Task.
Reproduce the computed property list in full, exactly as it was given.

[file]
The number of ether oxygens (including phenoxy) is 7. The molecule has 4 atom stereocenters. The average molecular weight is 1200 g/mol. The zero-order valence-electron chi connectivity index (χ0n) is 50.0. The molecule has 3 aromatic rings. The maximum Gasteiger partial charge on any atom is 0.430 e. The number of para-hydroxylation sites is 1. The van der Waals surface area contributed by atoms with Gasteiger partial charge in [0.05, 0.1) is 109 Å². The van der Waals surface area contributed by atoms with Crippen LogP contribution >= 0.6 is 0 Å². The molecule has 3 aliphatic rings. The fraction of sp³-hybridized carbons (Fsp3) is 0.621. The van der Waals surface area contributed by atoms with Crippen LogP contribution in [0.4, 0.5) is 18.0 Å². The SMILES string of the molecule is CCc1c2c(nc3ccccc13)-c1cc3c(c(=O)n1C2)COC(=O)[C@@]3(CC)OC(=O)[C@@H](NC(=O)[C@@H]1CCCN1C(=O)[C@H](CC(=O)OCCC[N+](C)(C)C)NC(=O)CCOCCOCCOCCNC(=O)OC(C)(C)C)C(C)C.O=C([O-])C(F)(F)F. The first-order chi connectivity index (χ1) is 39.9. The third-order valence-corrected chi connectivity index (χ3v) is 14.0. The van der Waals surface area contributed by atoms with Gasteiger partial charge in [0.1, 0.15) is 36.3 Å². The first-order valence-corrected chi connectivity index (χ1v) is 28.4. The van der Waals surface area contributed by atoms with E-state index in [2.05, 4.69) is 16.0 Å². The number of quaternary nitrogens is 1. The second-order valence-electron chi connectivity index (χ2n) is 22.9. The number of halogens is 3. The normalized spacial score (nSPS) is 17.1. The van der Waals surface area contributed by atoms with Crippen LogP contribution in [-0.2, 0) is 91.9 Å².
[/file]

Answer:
The number of ether oxygens (including phenoxy) is 7. The molecule has 4 atom stereocenters. The average molecular weight is 1200 g/mol. The zero-order valence-electron chi connectivity index (χ0n) is 50.0. The molecule has 3 aromatic rings. The maximum Gasteiger partial charge on any atom is 0.430 e. The number of para-hydroxylation sites is 1. The van der Waals surface area contributed by atoms with Gasteiger partial charge in [0.05, 0.1) is 109 Å². The van der Waals surface area contributed by atoms with Crippen LogP contribution >= 0.6 is 0 Å². The molecule has 3 aliphatic rings. The fraction of sp³-hybridized carbons (Fsp3) is 0.621. The van der Waals surface area contributed by atoms with Crippen LogP contribution in [0.4, 0.5) is 18.0 Å². The SMILES string of the molecule is CCc1c2c(nc3ccccc13)-c1cc3c(c(=O)n1C2)COC(=O)[C@@]3(CC)OC(=O)[C@@H](NC(=O)[C@@H]1CCCN1C(=O)[C@H](CC(=O)OCCC[N+](C)(C)C)NC(=O)CCOCCOCCOCCNC(=O)OC(C)(C)C)C(C)C.O=C([O-])C(F)(F)F. The first-order chi connectivity index (χ1) is 39.9. The third-order valence-corrected chi connectivity index (χ3v) is 14.0. The van der Waals surface area contributed by atoms with Gasteiger partial charge in [0.1, 0.15) is 36.3 Å². The first-order valence-corrected chi connectivity index (χ1v) is 28.4. The van der Waals surface area contributed by atoms with E-state index in [2.05, 4.69) is 16.0 Å². The number of quaternary nitrogens is 1. The second-order valence-electron chi connectivity index (χ2n) is 22.9. The number of halogens is 3. The normalized spacial score (nSPS) is 17.1. The van der Waals surface area contributed by atoms with Crippen LogP contribution in [-0.2, 0) is 91.9 Å².